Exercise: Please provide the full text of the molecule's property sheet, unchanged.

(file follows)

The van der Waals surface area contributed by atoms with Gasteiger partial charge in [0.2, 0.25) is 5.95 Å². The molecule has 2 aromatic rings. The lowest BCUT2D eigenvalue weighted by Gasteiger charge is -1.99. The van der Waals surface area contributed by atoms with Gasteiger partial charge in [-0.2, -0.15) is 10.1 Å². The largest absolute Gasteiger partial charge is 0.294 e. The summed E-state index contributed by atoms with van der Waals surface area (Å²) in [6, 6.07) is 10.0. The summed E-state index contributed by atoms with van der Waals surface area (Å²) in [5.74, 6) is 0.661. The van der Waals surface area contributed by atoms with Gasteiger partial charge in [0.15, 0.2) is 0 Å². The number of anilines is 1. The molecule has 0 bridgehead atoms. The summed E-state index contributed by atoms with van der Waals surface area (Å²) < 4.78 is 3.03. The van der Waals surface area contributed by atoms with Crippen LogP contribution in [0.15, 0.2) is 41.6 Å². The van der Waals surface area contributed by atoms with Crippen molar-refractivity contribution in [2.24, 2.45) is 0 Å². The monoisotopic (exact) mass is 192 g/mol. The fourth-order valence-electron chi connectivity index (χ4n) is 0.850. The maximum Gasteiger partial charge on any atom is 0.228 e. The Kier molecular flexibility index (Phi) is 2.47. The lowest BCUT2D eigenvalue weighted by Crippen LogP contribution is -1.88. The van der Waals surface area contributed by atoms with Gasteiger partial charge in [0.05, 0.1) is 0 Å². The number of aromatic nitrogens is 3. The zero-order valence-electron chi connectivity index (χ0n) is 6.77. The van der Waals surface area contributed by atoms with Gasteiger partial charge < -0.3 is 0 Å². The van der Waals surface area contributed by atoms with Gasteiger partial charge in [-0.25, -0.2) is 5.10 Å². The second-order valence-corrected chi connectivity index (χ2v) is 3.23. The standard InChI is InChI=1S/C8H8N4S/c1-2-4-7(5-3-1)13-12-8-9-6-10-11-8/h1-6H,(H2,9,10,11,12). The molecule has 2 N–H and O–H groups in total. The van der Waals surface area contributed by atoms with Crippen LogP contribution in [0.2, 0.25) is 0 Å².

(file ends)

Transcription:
The van der Waals surface area contributed by atoms with Gasteiger partial charge in [0.2, 0.25) is 5.95 Å². The molecule has 2 aromatic rings. The lowest BCUT2D eigenvalue weighted by Gasteiger charge is -1.99. The van der Waals surface area contributed by atoms with Gasteiger partial charge in [-0.2, -0.15) is 10.1 Å². The largest absolute Gasteiger partial charge is 0.294 e. The summed E-state index contributed by atoms with van der Waals surface area (Å²) in [6, 6.07) is 10.0. The summed E-state index contributed by atoms with van der Waals surface area (Å²) in [5.74, 6) is 0.661. The van der Waals surface area contributed by atoms with Gasteiger partial charge in [0.15, 0.2) is 0 Å². The number of anilines is 1. The molecule has 0 bridgehead atoms. The summed E-state index contributed by atoms with van der Waals surface area (Å²) < 4.78 is 3.03. The van der Waals surface area contributed by atoms with Crippen LogP contribution in [0.15, 0.2) is 41.6 Å². The van der Waals surface area contributed by atoms with Crippen molar-refractivity contribution in [2.24, 2.45) is 0 Å². The monoisotopic (exact) mass is 192 g/mol. The fourth-order valence-electron chi connectivity index (χ4n) is 0.850. The maximum Gasteiger partial charge on any atom is 0.228 e. The Kier molecular flexibility index (Phi) is 2.47. The lowest BCUT2D eigenvalue weighted by Crippen LogP contribution is -1.88. The van der Waals surface area contributed by atoms with Gasteiger partial charge in [0.05, 0.1) is 0 Å². The number of aromatic nitrogens is 3. The zero-order valence-electron chi connectivity index (χ0n) is 6.77. The van der Waals surface area contributed by atoms with Gasteiger partial charge < -0.3 is 0 Å². The van der Waals surface area contributed by atoms with Gasteiger partial charge in [-0.25, -0.2) is 5.10 Å². The second-order valence-corrected chi connectivity index (χ2v) is 3.23. The standard InChI is InChI=1S/C8H8N4S/c1-2-4-7(5-3-1)13-12-8-9-6-10-11-8/h1-6H,(H2,9,10,11,12). The molecule has 2 N–H and O–H groups in total. The van der Waals surface area contributed by atoms with Crippen LogP contribution in [0.2, 0.25) is 0 Å².